New York State Department of Environmental Conservation Forest Rangers respond to search and rescue incidents in the Adirondacks. Working with other state agencies, local emergency response organizations and volunteer search and rescue groups, Forest Rangers locate and extract lost, injured or distressed people from the Adirondack backcountry.
What follows is a report, prepared by DEC, of recent missions carried out by Forest Rangers in the Adirondacks. » Continue Reading.
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Learn and practice the seven Leave No Trace principles. Carry out what you have carried in. Do not leave gear, food, or other items at lean-tos and campsites. Do not litter. Take the free online Leave No Trace course here.
BE PREPARED! Start slow, gain experience. Carry proper safety equipment and weather protection and bring plenty of water, lights and a map. When on the trail: keep the group together, watch the time, and be prepared to turn back. Accidents happen to the most experienced people. Be prepared to spend an unplanned night in the woods in freezing temperatures. Always carry food, a space blanket, emergency whistle, first aid kit, fire making tools, extra clothing layers and socks, and a map and compass. Inform someone of your itinerary and before entering the backcountry or launching a boat check the National Weather Service watches, warnings, and advisories here. Follow Adirondack weather forecasts at Burlington and Albany and consult the High Elevation, Recreation, or Lake Champlain forecasts.
In time for Celebrate Paddling Month in the Adirondacks, the Adirondack Mountain Club (ADK) has released a new and expanded edition of Adirondack Paddling: 65 Great Flatwater Adventures. The book describes paddling day trips throughout the Adirondack Park, including on new state lands acquired since the first edition was published in 2012.
Written by Phil Brown, the expanded edition includes four new trips made possible by the Finch, Pruyn conservation deal: Boreas Ponds, Essex Chain Lakes, Blackwell Stillwater, and County Line Flow. Brown also added a chapter on Jabe Pond, in the hills above Lake George. » Continue Reading.
The annual Lake Placid Marathon and Half Marathon are set to take place from 8 am to 2 pm on Sunday, June 9, with an expected 1,100 runners from 32 states and six countries.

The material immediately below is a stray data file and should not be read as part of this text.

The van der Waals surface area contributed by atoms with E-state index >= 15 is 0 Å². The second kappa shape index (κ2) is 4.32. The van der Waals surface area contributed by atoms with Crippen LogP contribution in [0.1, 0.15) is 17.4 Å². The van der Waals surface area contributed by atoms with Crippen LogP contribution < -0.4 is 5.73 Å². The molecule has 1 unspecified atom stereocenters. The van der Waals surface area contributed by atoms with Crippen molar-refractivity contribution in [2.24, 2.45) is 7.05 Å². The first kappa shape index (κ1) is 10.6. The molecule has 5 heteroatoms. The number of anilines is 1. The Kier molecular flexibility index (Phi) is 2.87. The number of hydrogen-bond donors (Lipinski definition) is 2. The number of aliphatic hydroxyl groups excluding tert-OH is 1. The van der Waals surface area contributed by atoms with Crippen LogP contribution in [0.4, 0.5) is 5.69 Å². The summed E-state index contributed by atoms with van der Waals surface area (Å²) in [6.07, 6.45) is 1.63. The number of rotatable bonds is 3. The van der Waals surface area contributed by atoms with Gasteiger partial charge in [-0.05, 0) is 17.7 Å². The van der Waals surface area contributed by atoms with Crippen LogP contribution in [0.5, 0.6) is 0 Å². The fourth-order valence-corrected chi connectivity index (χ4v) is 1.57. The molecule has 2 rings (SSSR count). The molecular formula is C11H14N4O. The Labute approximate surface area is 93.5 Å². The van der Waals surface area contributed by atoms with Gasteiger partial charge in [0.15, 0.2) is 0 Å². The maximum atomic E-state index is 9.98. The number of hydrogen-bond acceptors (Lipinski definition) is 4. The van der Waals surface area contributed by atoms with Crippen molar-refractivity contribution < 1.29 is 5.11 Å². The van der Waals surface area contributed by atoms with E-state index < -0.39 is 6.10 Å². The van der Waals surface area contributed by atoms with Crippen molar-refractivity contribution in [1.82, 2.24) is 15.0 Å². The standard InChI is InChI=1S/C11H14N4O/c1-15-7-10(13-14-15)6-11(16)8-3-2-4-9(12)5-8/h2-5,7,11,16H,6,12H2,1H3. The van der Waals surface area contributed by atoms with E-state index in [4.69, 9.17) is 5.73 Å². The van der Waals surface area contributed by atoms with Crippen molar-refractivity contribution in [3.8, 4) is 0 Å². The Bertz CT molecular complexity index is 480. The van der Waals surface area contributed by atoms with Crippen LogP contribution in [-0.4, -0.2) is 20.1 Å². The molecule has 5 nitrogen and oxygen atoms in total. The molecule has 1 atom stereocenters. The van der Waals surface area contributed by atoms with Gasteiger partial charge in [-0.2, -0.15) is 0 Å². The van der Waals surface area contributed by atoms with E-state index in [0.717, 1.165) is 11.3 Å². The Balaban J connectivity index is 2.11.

Both races begin and end at the Olympic Speedskating Oval and include the use of Main Street, Mirror Lake Drive/Lake Placid Club Drive, Parkside Drive, Morningside Drive, Sentinel Road, River Road, Mill Pond Drive, McLenathan Avenue and School Street. » Continue Reading.
John Brown Farm has announced a number of nature programs set to run in June.
Conservation biologist and photographer Larry Master will lead a guided bird walk on Saturday, June 8, from 7 to 9 am, and a guided butterfly walk on Saturday, July 13, from 9:30 to 11:30 am. Rain dates are June 15 and July 14, respectively. » Continue Reading.
Clinton Community College has announced a “Campus Showcase” event, set for Saturday, June 8th, from 9 am to 2 pm. This free event is geared toward professionals in a career but looking for a change, and high school seniors who aren’t sure of what their plans are for the fall, or anyone who is curious about learning what Clinton Community College has to offer. » Continue Reading.
Babe Didrikson’s visit to the North Country in 1934 was historic, especially for Plattsburgh, where it was acknowledged as one of the greatest moments in the city’s history. She was an American hero (thanks to a startling performance in the 1932 Olympics), undeniably one of the world’s top athletes, and a phenomenon because of her high levels of talent in various sports. Plattsburgh’s remote location in New York’s northeast corner makes it difficult to get noticed, so Didrikson’s visit was regarded as a major coup.
Coincidentally, she wasn’t the only Babe from the stratosphere of sports fame to visit Plattsburgh in the 1930s. Even more unlikely is that both Babes were among the most famous athletes in America, and both were able competitors in sports other than the one that brought them the greatest fame. Didrikson, a track-and-field gold medalist, brought her basketball team to Plattsburgh, while Babe Ruth, a baseball giant, came north to play in an international golf tournament. » Continue Reading.